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If you’ve picked up a newspaper, turned on the radio or television, you’ve heard the R word: recession. But what does it mean and how does it affect the average person? Pete returns with what I hope is a bi-weekly blog entry. Today, it’s all about recession.
What is a recession?
A recession is when the gross domestic product of a country or region shrinks for two consecutive quarters. Since the idea of this is to put fancy economic terms into words normal people can understand, let me try that again…
The Gross Domestic Product (or GDP) of a country is the total value of all the goods and services produced within the country. If you add up the economic value of every single manufactured item and service sold (a ridiculously huge concept to think about) you get the country’s GDP. Canada’s GDP in 2006, for example, was $1.178 trillion — that’s the total value of every Tim Hortons coffee, dollar-store umbrella, sky-diving lesson and grocery bill sold during the whole year. In simple terms, if that number gets bigger, the economy is expanding. If that number gets smaller, the economy is contracting.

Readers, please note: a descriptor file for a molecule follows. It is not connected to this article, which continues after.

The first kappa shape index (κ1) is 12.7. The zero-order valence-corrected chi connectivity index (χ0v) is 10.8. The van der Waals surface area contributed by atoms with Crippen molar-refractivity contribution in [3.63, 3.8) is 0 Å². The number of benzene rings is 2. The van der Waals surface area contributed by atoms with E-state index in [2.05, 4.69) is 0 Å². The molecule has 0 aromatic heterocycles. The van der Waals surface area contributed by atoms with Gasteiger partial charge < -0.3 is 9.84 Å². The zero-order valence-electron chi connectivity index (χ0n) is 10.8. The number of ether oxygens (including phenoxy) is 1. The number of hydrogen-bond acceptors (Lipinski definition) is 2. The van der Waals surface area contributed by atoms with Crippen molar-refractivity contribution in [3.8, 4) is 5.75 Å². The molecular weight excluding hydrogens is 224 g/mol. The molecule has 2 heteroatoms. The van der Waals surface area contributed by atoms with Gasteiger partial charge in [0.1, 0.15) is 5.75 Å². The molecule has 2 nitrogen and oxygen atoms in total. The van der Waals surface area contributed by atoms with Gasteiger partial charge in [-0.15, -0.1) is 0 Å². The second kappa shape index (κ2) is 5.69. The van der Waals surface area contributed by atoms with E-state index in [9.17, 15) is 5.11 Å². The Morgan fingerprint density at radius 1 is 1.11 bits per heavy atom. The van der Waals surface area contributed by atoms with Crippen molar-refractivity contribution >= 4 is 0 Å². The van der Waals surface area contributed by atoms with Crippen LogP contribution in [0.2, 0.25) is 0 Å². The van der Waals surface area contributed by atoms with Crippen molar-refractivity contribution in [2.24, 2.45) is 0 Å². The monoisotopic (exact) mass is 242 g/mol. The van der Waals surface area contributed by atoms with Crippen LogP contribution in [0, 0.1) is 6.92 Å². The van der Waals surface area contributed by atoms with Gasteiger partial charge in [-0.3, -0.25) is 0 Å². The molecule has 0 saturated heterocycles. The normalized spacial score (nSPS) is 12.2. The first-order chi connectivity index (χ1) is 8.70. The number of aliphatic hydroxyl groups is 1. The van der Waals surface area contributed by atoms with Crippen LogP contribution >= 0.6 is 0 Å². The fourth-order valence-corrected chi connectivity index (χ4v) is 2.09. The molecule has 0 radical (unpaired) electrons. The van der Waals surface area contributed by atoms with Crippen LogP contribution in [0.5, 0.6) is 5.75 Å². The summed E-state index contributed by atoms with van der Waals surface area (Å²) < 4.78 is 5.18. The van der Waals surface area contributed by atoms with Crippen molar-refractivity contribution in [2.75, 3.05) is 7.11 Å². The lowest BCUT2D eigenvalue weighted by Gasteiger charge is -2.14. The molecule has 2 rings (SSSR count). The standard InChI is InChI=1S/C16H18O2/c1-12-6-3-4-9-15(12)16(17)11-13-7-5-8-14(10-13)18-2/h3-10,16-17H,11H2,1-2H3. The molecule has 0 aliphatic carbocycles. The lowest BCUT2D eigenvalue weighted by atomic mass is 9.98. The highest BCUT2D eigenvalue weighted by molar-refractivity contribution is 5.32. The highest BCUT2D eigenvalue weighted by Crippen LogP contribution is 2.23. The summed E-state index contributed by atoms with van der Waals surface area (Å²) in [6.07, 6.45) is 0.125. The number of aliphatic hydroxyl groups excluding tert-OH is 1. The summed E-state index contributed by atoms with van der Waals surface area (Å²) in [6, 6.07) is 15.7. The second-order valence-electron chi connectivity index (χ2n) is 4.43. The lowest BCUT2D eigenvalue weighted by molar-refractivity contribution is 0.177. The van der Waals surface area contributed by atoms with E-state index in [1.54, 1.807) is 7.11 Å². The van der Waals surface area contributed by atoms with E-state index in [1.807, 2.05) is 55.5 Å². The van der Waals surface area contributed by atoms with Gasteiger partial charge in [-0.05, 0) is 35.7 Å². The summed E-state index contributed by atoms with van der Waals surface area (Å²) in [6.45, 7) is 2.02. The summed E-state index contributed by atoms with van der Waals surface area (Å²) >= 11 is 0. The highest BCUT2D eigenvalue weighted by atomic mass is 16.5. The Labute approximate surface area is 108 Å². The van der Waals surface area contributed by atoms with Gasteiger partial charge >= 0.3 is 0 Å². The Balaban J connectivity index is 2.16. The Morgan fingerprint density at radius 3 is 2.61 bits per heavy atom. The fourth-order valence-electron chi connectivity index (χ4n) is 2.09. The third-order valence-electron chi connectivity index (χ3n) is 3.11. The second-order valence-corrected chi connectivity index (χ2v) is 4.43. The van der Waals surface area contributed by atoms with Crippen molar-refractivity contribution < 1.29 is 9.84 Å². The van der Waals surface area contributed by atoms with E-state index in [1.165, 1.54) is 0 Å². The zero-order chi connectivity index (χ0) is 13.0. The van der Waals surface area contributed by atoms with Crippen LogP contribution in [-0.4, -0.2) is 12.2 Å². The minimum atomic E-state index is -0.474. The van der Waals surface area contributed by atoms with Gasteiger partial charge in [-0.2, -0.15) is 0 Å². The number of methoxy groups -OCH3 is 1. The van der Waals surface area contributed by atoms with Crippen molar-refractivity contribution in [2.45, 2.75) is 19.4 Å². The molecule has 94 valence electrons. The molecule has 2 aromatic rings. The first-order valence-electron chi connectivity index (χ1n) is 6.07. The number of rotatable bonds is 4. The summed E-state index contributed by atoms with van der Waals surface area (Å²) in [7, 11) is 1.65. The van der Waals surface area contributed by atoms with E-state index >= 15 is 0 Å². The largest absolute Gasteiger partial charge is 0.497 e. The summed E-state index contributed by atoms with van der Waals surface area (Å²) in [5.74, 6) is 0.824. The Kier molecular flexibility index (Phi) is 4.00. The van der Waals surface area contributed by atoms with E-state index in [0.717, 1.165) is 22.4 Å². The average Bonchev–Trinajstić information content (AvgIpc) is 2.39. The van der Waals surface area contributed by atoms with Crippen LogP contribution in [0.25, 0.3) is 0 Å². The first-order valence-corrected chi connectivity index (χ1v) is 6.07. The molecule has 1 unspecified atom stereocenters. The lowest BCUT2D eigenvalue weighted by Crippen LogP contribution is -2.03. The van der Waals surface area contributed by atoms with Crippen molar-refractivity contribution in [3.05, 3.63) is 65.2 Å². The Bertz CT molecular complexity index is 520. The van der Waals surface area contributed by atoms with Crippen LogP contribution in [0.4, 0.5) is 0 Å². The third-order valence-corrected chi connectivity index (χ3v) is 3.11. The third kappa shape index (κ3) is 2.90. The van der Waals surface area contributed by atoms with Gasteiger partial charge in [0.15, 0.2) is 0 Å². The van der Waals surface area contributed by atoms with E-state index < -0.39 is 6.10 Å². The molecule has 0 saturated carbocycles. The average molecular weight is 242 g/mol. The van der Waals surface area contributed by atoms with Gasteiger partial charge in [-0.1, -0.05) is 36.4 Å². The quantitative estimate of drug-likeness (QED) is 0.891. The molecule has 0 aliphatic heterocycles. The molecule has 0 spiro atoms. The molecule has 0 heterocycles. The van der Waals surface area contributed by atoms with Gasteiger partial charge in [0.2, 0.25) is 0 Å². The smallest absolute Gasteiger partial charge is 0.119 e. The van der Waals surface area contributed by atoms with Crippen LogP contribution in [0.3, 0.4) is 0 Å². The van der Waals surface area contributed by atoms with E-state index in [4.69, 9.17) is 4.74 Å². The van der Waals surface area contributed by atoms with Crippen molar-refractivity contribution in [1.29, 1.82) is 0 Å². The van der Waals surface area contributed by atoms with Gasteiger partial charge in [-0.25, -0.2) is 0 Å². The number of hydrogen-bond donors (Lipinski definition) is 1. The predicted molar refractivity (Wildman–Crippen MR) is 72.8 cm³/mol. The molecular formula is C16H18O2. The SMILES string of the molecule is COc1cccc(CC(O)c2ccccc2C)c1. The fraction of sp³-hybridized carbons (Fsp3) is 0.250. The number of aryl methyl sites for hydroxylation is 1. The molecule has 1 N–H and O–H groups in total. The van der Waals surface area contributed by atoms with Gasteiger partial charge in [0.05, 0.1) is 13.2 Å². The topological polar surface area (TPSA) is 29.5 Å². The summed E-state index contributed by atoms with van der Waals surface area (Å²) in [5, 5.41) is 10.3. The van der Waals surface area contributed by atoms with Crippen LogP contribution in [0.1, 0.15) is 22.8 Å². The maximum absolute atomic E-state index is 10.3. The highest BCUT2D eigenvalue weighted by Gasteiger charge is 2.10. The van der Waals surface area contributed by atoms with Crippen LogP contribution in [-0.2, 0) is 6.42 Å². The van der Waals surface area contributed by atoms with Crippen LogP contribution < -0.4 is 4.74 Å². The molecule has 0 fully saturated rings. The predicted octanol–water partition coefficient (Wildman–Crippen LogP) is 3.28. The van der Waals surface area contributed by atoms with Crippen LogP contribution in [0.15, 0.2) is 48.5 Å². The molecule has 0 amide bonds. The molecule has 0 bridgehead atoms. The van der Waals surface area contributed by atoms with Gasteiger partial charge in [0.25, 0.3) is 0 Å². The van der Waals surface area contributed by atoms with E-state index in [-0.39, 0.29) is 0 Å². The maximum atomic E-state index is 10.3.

In finance, years are divided into quarters — periods of three months. So by a literal definition, a country is in recession when its economy shrinks for six consecutive months. Strictly speaking, that hasn’t happened yet in Canada or the U.S.A. But my hunch is we’re pretty damn close.
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